Basic automation has been a part of the Amberg plant since it began in 1989, but its use has expanded a great deal since then: now machines and computers handle 75 percent of the production process from start to finish. In addition to PLCs, the plant also makes use of human machine interface (HMI) components such as heavy-duty touchscreens, and coordinates the process through WinCC software and the company's engineering framework, known as TIA (totally integrated automation) Portal.
The factory's philosophy is to automate not just what's technically possible but that which also make the most commercial sense. This means automating any repeating process or large volume production line. The Amberg facility embraces automisation to such a level that even production-related functions are automised, from receiving orders to shipping the final products.
Digitisation has also expanded throughout the plant, and information is regularly communicated over Profinet, the industry standard for Ethernet. The factory's digitisation started with an initial focus on quality assurance and machine performance, but then expanded to capture data from all areas of production. Using Siemens own Simatic Ident industrial identification tools - including code readers and RFID systems - components are tracked throughout the production process and data is captured in a central manufacturing execution system (MES). The goal is to accurately control and track the product throughout the process, recording real-time data at each phase so that it is available for the next steps.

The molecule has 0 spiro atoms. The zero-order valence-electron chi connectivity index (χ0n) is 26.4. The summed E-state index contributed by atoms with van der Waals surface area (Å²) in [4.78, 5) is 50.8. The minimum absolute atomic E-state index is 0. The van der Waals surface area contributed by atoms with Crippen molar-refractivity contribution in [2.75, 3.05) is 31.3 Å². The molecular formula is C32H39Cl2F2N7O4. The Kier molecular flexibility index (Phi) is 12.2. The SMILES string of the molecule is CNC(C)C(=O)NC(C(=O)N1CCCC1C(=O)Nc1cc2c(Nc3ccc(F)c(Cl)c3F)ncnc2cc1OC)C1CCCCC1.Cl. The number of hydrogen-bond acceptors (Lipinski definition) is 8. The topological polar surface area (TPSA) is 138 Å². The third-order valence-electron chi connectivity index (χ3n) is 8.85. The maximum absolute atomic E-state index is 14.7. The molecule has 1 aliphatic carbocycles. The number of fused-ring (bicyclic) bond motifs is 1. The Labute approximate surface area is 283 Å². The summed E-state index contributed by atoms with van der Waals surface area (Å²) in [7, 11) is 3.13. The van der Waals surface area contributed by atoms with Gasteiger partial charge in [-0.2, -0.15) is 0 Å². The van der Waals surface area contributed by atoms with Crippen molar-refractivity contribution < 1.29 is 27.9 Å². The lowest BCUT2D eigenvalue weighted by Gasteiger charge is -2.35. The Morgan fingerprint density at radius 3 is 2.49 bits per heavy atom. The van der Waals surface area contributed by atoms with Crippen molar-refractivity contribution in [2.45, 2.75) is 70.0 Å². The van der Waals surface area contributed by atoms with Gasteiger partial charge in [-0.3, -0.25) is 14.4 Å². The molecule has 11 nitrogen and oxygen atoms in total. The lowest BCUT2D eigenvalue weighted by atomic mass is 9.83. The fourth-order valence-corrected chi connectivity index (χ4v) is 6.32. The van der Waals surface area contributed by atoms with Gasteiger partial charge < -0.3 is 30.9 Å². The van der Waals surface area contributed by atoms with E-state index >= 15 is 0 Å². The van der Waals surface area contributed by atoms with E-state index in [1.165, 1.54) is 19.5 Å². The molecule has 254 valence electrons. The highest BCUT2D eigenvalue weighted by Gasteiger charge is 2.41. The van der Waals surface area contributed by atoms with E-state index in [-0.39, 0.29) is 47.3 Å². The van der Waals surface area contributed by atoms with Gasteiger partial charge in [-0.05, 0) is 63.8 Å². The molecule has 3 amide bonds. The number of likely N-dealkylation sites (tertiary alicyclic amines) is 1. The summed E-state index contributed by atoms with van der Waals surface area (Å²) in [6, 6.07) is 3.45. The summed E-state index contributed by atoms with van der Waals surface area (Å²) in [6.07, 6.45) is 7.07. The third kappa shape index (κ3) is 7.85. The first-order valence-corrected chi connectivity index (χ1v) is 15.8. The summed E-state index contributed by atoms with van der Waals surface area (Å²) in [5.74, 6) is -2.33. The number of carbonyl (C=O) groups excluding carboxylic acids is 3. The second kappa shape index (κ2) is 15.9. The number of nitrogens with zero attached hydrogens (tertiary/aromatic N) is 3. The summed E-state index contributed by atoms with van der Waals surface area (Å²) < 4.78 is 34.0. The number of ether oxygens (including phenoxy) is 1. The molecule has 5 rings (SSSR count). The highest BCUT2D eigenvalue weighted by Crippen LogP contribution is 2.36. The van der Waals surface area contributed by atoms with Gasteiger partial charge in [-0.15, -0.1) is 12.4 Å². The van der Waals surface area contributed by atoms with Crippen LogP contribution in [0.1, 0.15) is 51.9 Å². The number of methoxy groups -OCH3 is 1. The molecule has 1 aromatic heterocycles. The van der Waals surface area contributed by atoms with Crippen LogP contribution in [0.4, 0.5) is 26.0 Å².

But perhaps the most significant development at Amberg in recent years has been the extensive use of Siemens' product lifecycle management (PLM) software at the plant. For instance, using one PLM product, its Teamcenter collaboration software, data can be exchanged across units, from the office floor where the research and development happens and the shop floor where the products are actually made. This means engineers in the office can come up with a design, simulate it, then send it to the shop floor where the production process can then be simulated. This is all done virtually, using software, before any new product is actually made.